The aim of the game is to get a court to enter an order which then raises the presumption that everything that preceded the entry of the order was legal — a presumption that is hard to rebut. So the strategic path for borrowers is to show that the program or scheme is not legal before the foreclosure is entered or to attack for damages based upon fraud after the foreclosure judgment or sale is entered.

In this decision lies the foundation for most cases involving foreclosure defense. The reader is encouraged to use the above link to read and then reread the decision. My comment on the highlights follows:

“In order to establish its entitlement to enforce the lost note, PennyMac could establish standing “through evidence of a valid assignment, proof of purchase of the debt, or evidence of an effective transfer.” BAC Funding Consortium, 28 So. 3d at 939.

COMMENT: Merely alleging that it was the holder of a note when it was lost is insufficient to assume standing to enter a judgment on behalf of the foreclosing party (in this case PennyMac). In the absence of physical possession of the note standing can be established by (1) EVIDENCE of (2) a VALID assignment or (3) PROOF of PURCHASE OF THE DEBT or (4) evidence of “effective” transfer.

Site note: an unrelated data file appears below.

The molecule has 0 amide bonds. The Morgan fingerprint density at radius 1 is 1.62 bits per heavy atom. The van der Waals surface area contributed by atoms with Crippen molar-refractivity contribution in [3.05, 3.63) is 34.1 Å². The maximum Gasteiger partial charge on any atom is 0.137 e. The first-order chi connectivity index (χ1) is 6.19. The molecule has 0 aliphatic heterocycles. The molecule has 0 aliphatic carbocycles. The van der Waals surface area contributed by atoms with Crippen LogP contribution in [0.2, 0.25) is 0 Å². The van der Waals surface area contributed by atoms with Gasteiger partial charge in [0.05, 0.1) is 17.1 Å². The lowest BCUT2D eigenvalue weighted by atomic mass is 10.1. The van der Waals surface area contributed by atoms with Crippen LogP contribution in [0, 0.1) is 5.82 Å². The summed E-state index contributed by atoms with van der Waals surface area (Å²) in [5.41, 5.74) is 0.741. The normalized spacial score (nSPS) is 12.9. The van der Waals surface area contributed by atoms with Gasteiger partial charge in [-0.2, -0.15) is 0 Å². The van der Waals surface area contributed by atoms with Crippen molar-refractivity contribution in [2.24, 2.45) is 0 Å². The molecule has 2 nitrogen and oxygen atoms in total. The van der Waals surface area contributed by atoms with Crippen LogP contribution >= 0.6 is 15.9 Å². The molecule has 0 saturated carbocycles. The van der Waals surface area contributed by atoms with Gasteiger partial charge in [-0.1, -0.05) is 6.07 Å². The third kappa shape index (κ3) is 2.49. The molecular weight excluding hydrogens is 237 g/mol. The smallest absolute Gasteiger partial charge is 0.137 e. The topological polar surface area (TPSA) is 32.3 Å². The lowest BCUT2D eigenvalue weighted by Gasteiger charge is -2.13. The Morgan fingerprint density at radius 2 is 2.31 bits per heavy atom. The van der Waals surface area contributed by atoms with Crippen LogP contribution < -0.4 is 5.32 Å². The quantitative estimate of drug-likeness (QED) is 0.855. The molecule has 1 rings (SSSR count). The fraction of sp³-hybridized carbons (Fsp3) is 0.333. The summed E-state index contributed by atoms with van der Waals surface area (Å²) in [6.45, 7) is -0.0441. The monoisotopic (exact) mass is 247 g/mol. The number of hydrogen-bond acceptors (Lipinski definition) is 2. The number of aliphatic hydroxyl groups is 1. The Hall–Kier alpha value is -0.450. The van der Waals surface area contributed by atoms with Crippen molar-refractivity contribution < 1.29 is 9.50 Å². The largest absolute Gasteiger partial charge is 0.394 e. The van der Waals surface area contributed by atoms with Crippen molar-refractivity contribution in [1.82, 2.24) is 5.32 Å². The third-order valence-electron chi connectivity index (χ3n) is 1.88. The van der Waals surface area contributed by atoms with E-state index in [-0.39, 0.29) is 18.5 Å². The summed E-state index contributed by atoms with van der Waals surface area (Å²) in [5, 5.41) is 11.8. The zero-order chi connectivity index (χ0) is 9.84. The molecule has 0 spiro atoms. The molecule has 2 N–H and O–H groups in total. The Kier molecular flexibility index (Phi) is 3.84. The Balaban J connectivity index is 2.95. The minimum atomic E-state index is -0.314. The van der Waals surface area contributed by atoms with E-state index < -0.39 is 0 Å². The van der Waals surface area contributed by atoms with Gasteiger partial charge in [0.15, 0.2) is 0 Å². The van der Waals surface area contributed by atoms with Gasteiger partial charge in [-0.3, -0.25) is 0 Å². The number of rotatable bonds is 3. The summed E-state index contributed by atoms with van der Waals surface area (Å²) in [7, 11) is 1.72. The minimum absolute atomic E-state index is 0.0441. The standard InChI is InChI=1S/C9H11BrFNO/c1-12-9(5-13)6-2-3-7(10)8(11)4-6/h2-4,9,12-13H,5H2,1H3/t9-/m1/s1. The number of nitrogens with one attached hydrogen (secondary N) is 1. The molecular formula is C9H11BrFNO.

The steamrolling presumptions that buried millions of homeowners are now hitting the wall. The main point here is that an allegation is not enough and most importantly standing to file suit does NOT mean that the party has standing for the entry of judgment in favor of the foreclosing party.

The error that both courts and lawyers for litigants have consistently made for the last 10 years is their assumption that a sufficient allegation that a party has legal standing at the time suit is filed (or notice of sale, notice of default, notice of acceleration) means that the party has proven standing with evidence. It does not. Like any other allegation it is subject to being discredited or rebutted. AND it requires proof, which places the burden of persuasion upon the party making that allegation. It is neither the law of the case nor subject to any twisted notion of res judicata to assume that matter is proven when merely alleged.

The 2d DCA shows it has a firm grasp of this basic fact. The fact that standing was challenged in an unsuccessful motion to dismiss does NOT mean the matter is resolved or has been litigated.

Fundamentally the issue in all these cases is about money. The question of foreclosure should always have been a secondary issue of much less importance. American jurisprudence is filled with recitations of how foreclosure was a severe remedy that requires greater scrutiny by the court. Up until about 15 years ago, Judges would sift through the paperwork and deny foreclosure even if it was uncontested if the paperwork raises some unanswered questions. That tradition follows centuries of tradition and doctrine.